Global Design Thinking Week: Designing for Global Impact
Giving young people access to education is a key factor for the development of countries and their economies to thrive. However, the privilege of education is not a given everywhere. At the Global Design Thinking Week 61 participants from 16 countries developed new educational concepts for socially disadvantaged young people who have limited access to higher education and are likely to be hit by unemployment, with a focus on Mexico.
To address the challenge of youth unemployment, ten multidisciplinary Design Thinking teams focused on insights from Germany and Mexico. They were supported by our project partner BDI (Federation of German Industry), and a 20-people delegation of Mexican networking partners from Mexico Tecnológico de Monterrey (ITESM) Campus Guadalajara, Instituto Politécnico Nacional (IPN), Ministry of Innovation of Jalisco, City of León, Labour Institute Guanajuato (IECA), COPARMEX, USEM, and CONCAMIN. Together they were looking for a holistic solution to help stabilize the social, economic and socio-political development in Mexico.
How important this collaboration between Mexico and Germany is, was highlighted by Rogelio Granguillhome Morfín, the Mexican Ambassador to Germany, who visited the HPI D-School during the Global Design Thinking Week. "The future is what we make of it. It is up to us, to our creativity, how positive and transformative we want it to be. Do not forget that it is by working together, academy, private sector, government and civil society, that we can make this world a better place", he said in a speech to the participants.
Changing skill-sets and unfolding potentials
As digitalization causes changes of job profiles in numerous industries, young people require different skill sets to match the job market. Giving them the right skills to profit from digital transformation is a key task for education and society.
During their research, our Design Thinking teams spoke with schools, local businesses, job centers and initiatives that support young people in finding a job. They found that there is currently a large gap between the skills schools provide and the skills businesses need their apprentices to bring. Moreover, they learned that students are not necessarily unmotivated to learn or work but that it is important for them to find something they are passionate about. But how can schools, businesses and governments collaborate to close this gap and unfold the potential of socially disadvantaged young people? How can we empower students to identify their talents and passion for specific fields?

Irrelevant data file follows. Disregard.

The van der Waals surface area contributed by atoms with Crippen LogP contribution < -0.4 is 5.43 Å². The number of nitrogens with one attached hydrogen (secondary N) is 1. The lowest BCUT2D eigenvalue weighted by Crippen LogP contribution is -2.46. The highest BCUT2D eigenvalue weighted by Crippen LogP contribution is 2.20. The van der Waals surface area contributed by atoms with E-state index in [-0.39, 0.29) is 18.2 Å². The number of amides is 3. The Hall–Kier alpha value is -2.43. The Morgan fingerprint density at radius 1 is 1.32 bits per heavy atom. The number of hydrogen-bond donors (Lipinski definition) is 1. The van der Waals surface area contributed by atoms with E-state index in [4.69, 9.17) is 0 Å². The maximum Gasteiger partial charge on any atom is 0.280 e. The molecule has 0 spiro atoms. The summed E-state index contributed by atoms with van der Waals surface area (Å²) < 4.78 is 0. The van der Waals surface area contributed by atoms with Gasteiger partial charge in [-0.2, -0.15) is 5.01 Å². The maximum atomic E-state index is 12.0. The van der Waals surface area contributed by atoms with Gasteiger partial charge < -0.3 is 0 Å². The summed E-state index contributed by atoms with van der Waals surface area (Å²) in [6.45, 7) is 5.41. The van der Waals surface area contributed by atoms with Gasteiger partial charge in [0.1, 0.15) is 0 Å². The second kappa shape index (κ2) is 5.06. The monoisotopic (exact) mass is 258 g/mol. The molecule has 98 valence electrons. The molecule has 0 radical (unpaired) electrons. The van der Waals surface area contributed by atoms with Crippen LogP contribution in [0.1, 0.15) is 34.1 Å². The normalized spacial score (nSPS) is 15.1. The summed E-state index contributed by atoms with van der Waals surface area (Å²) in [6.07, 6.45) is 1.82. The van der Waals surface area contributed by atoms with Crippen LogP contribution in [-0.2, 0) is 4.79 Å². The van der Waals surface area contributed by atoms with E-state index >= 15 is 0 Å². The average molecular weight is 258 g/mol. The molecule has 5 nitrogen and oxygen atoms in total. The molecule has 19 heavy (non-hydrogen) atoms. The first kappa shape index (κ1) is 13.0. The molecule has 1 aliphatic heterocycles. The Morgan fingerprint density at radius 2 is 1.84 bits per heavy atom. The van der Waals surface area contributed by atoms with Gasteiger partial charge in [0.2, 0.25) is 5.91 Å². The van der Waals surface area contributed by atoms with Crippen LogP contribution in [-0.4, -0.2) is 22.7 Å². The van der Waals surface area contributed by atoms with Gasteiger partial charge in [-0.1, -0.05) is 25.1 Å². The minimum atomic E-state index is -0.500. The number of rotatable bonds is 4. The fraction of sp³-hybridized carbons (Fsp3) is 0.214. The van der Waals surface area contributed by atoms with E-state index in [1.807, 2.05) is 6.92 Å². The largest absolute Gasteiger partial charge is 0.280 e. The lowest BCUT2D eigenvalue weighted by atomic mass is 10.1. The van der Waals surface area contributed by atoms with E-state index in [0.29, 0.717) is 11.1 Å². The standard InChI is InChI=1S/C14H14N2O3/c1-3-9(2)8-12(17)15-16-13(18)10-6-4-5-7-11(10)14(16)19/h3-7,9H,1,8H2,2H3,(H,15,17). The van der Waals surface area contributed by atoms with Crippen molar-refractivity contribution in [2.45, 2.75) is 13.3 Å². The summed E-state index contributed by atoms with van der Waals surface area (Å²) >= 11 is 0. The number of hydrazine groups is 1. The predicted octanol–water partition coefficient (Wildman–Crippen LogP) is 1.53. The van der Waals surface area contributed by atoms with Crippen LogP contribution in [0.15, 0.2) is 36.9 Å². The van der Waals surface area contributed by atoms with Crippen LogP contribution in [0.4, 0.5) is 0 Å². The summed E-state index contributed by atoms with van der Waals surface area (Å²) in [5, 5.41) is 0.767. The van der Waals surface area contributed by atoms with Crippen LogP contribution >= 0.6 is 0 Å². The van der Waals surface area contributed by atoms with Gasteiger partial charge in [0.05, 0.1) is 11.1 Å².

By applying Design Thinking the international participant teams developed innovative concepts to transform the educational experience for young people in Mexico. Their ideas range from mentoring initiatives for students to meet local businesses, or an artificial intelligence that matches students and companies based on their skills and skill requirements, to an incubator program where students can acquire skills they don’t learn at school to be ready for the job market.
Each of the teams approached the challenge from a different angle and found solutions with for specific target groups. One team for example developed a special mentoring program to encourage, inspire and guide Mexican girls to pursue a career in technology by matching them with female role models from Mexico. Another team developed a completely new school concept that is based on modules and giving students the freedom to experiment, specialize and become an expert in specific fields they are passionate about.
Watch the review video by Uli Weinberg with impressions of the Global Design Thinking Week (scroll and click):
These concepts provide food for thought and inspiration to shift educational systems and unfold the potentials of young people not only in Mexico and Germany but globally.
About the Global Design Thinking Week:
Design Thinking goes beyond a set of tools and methods for human-centric innovation processes. During the Global Design Thinking Week, multidisciplinary teams and a diverse coaching team address the leading principles of Design Thinking as a mindset to ignite and challenge innovation and lead change on a sustainable scale.
Photos: Jana Legler / HPI School of Design Thinking, Video by Uli Weinberg